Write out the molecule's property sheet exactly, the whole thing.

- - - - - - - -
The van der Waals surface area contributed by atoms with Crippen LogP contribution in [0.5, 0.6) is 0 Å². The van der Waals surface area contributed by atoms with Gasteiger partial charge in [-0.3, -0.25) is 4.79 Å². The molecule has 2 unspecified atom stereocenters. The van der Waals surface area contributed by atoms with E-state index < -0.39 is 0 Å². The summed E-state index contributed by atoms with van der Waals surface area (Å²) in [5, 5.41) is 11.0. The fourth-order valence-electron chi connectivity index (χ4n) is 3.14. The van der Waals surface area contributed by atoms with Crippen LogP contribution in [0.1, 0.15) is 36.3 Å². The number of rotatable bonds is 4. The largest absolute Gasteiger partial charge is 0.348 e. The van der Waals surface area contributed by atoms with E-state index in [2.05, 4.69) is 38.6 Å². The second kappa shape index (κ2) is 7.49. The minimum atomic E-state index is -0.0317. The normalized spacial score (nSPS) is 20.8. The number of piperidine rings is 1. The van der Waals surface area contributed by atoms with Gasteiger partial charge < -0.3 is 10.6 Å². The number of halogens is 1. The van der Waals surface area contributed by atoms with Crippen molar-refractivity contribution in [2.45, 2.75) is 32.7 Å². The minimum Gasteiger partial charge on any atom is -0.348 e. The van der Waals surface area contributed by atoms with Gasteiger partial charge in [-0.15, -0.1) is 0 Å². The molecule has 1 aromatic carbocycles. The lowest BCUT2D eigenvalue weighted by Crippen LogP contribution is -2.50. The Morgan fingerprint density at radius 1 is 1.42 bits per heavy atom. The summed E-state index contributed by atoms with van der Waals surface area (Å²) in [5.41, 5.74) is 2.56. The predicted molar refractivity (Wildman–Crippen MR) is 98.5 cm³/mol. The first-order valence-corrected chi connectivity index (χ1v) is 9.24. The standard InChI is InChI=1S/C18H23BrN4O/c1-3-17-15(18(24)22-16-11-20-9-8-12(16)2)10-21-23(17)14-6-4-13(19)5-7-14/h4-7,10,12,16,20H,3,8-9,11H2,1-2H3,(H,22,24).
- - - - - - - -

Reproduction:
The van der Waals surface area contributed by atoms with Crippen LogP contribution in [0.5, 0.6) is 0 Å². The van der Waals surface area contributed by atoms with Gasteiger partial charge in [-0.3, -0.25) is 4.79 Å². The molecule has 2 unspecified atom stereocenters. The van der Waals surface area contributed by atoms with E-state index < -0.39 is 0 Å². The summed E-state index contributed by atoms with van der Waals surface area (Å²) in [5, 5.41) is 11.0. The fourth-order valence-electron chi connectivity index (χ4n) is 3.14. The van der Waals surface area contributed by atoms with Crippen LogP contribution in [0.1, 0.15) is 36.3 Å². The number of rotatable bonds is 4. The largest absolute Gasteiger partial charge is 0.348 e. The van der Waals surface area contributed by atoms with E-state index in [2.05, 4.69) is 38.6 Å². The second kappa shape index (κ2) is 7.49. The minimum atomic E-state index is -0.0317. The normalized spacial score (nSPS) is 20.8. The number of piperidine rings is 1. The van der Waals surface area contributed by atoms with Gasteiger partial charge < -0.3 is 10.6 Å². The number of halogens is 1. The van der Waals surface area contributed by atoms with Crippen molar-refractivity contribution in [2.45, 2.75) is 32.7 Å². The minimum Gasteiger partial charge on any atom is -0.348 e. The van der Waals surface area contributed by atoms with Gasteiger partial charge in [-0.15, -0.1) is 0 Å². The molecule has 1 aromatic carbocycles. The lowest BCUT2D eigenvalue weighted by Crippen LogP contribution is -2.50. The Morgan fingerprint density at radius 1 is 1.42 bits per heavy atom. The summed E-state index contributed by atoms with van der Waals surface area (Å²) in [5.41, 5.74) is 2.56. The predicted molar refractivity (Wildman–Crippen MR) is 98.5 cm³/mol. The first-order valence-corrected chi connectivity index (χ1v) is 9.24. The standard InChI is InChI=1S/C18H23BrN4O/c1-3-17-15(18(24)22-16-11-20-9-8-12(16)2)10-21-23(17)14-6-4-13(19)5-7-14/h4-7,10,12,16,20H,3,8-9,11H2,1-2H3,(H,22,24).